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Australian philosopher, literary critic, legal scholar, and professional writer. Based in Newcastle, NSW. My latest books are THE TYRANNY OF OPINION: CONFORMITY AND THE FUTURE OF LIBERALISM (2019); AT THE DAWN OF A GREAT TRANSITION: THE QUESTION OF RADICAL ENHANCEMENT (2021); and HOW WE BECAME POST-LIBERAL: THE RISE AND FALL OF TOLERATION (2024).

Saturday, October 08, 2011

Bruce Everett and Legal Eagle on Andrew Bolt and the free speech thing

A useful post by Bruce Everett over here.

And it points us to another one by Legal Eagle, who has since followed up at considerable length. This bit of Legal Eagle's analysis is important, and I agree with the sentiments:

The following issues seem to have been highly operative on his Honour’s conclusion: the sarcastic, uncivil tone of Bolt’s writing, the various inaccuracies in the presentation of the backgrounds of the plaintiffs, and the way in which the portrayals of the plaintiffs were slanted to emphasise their European heritage. Fundamentally, his Honour’s conclusion seems to be that Bolt’s articles were not a polite or respectful discussion of the issues: contrary to the suggestion of various commentators and blogs, people are entitled to discuss issues of racial and Aboriginal identity, but they should do so in a way which is scrupulously accurate and respectful of those who claim Aboriginal identity. It has to be said that if I had my “druthers”, I’d vastly prefer that people followed his Honour’s strictures when they were writing on this topic. I do not generally like Bolt’s sarcastic tone, and I do not read his articles for this very reason. I did not like the articles in question in this case, and thought that they were misguided in certain respects, although I also thought that some of the questions they raised were worthwhile and important. I do not generally like sarcastic writing of this type. I can think of left wing bloggers who have adopted a “Bolt like” tone in apparent retaliation and reaction against Bolt, and I have never been a great fan this either. I really don’t think a sarcastic tone is helpful to resolving complex issues. It just gets your interlocutors angry and means that they close their ears to any reasonable point you might have.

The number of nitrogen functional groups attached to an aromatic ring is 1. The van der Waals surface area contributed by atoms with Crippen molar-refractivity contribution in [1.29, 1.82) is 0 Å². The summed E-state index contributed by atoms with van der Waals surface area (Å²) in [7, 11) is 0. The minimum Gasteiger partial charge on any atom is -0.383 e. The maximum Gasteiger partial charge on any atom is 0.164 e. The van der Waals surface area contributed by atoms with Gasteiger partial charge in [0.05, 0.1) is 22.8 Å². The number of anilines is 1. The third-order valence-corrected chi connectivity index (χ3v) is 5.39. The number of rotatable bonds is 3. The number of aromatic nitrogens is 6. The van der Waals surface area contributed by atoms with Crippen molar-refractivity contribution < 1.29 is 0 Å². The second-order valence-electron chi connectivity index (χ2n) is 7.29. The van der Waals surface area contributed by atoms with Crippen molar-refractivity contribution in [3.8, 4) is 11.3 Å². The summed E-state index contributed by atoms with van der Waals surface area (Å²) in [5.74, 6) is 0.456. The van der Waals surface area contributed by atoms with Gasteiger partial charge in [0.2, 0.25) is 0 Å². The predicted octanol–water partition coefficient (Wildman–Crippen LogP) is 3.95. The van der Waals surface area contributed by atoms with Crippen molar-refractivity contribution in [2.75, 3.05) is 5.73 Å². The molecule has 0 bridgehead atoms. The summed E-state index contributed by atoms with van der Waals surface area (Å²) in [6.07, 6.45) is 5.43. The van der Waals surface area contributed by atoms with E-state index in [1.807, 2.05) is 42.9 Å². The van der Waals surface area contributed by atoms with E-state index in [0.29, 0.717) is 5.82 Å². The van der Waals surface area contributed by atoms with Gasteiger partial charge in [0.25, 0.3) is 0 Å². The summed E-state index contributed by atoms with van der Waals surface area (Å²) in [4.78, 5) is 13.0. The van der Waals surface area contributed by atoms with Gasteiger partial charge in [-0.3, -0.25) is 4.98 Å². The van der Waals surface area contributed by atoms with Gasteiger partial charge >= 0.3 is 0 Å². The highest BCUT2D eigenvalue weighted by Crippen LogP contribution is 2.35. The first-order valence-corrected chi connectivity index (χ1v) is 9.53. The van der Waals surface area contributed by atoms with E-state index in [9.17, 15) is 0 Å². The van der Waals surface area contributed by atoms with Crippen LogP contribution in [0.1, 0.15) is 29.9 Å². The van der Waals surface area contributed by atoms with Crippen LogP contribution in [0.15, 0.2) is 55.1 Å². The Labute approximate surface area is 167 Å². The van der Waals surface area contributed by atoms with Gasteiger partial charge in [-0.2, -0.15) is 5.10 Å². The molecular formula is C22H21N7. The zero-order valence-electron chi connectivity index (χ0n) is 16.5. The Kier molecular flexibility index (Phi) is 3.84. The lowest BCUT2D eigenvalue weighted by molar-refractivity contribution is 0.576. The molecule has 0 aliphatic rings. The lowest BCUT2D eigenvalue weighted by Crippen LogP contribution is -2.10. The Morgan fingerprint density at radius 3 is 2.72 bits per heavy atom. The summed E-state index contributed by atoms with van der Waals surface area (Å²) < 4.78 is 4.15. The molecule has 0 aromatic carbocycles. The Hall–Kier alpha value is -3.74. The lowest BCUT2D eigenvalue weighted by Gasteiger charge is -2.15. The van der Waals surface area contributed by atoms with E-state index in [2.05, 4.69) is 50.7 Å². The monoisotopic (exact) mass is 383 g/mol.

But ultimately, I query whether the law is an appropriate vehicle for enforcing civility in debate. It is a very heavy-handed mechanism for dealing with this issue, and may have unforeseen consequences. I am just not sure that the RDA provisions seeking to prevent offence are the right vehicle to deal with this issue. Does this mean that any writer with a sarcastic tone should be worried?

I should add that Legal Eagle's lengthy discussion thread on the more recent post is very good indeed.

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